Thus, applicability of the doctrine hinges on the need to protect a plaintiff where the offending entity is substituted by another company.
Brennan v. Nat'l Tel. Directory Corp., 881 F. Supp. 986, 992 (E.D. Pa. 1995) (citations omitted).
In EEOC v. MacMillan Bloedel Containers, Inc., 503 F.2d 1086, 1094 (6th Cir. 1974), the court identified nine factors to be considered in determining whether successor liability should be imposed in a discrimination case. These factors are:
(1) whether the successor company had notice of the charge or pending lawsuit prior to acquiring the business or assets of the predecessor; (2) the ability of the predecessor to provide relief; (3) whether there has been a substantial continuity of business operations; (4) whether the new employer uses the same plant; (5) whether he uses the same or substantially the same work force; (6) whether he uses the same or substantially the same supervisory personnel; (7) whether the same jobs exist under substantially the same working conditions; (8) whether he uses the same machinery, equipment, and methods of production; and (9) whether he produces the same product.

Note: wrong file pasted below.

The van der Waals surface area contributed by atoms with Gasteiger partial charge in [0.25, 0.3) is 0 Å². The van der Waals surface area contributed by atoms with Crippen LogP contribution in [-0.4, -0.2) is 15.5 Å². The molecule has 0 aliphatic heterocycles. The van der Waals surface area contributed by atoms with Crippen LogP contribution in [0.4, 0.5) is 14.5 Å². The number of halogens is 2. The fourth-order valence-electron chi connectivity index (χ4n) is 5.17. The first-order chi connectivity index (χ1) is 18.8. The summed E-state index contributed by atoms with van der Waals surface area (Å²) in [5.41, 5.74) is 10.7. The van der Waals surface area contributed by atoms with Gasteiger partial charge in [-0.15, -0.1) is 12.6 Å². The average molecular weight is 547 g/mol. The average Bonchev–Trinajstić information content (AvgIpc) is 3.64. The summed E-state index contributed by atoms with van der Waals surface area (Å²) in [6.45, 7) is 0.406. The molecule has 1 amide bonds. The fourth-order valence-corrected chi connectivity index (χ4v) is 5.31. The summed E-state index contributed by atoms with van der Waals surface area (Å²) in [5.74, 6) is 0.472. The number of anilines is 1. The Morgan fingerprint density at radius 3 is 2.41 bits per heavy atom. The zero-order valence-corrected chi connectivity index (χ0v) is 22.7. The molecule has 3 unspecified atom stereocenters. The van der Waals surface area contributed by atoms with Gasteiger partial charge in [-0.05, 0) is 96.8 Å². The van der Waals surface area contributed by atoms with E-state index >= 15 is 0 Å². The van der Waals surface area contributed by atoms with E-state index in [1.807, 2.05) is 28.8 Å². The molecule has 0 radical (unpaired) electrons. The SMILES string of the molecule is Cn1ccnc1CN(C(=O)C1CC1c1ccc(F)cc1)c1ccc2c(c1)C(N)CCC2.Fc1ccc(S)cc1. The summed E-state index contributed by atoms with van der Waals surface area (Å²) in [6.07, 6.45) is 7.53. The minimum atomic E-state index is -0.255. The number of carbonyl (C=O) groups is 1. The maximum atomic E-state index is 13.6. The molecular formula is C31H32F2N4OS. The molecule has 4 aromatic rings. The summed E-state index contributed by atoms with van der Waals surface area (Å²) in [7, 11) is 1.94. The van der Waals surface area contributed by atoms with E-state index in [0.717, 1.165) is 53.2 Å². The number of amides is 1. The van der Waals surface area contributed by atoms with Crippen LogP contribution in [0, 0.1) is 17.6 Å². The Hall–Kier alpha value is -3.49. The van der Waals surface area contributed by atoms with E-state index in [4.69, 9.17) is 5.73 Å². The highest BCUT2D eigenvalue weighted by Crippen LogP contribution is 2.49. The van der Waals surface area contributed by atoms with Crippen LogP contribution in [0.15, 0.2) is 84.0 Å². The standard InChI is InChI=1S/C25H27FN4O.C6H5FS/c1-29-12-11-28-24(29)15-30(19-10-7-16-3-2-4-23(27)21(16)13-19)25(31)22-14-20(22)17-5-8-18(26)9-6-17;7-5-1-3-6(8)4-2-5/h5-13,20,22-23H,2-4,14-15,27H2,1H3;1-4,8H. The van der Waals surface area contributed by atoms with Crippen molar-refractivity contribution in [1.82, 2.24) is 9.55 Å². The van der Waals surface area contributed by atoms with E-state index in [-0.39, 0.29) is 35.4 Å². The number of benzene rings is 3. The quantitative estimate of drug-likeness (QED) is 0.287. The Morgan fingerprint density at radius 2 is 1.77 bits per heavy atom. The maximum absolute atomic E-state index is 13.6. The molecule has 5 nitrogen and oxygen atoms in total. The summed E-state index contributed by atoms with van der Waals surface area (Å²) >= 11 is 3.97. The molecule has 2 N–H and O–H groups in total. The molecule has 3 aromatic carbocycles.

Musikiwamba v. ESSI, Inc., 760 F.2d 740, 750 (7th Cir. 1985) (paraphrasing MacMillan) . This court agrees with Musikiwamba that the first two factors are critical. Id. The remaining seven simply "provide a foundation for analyzing the larger question of whether there is a continuity in operations and the work force of the successor and predecessor employers," as required by Wiley and its progeny. Id. at 751; see also Bates v. Pacific Maritime Ass'n, 744 F.2d 705, 709-10 (9th Cir. 1984) (three factors governing successor liability determination are (1) continuity in operations and workforce, (2) notice of the claim, and (3) ability of predecessor employer to provide relief); Preyer v. Gulf Tank & Fabricating Co., 826 F. Supp. 1389, 1395 (N.D. Fla. 1993); cf. Criswell v. Delta Air Lines, Inc., 868 F.2d 1093, 1095 (9th Cir.) (applying Bates factors in age discrimination case), cert. denied, 489 U.S. 1066, 109 S. Ct. 1342, 103 L. Ed. 2d 811 (1989).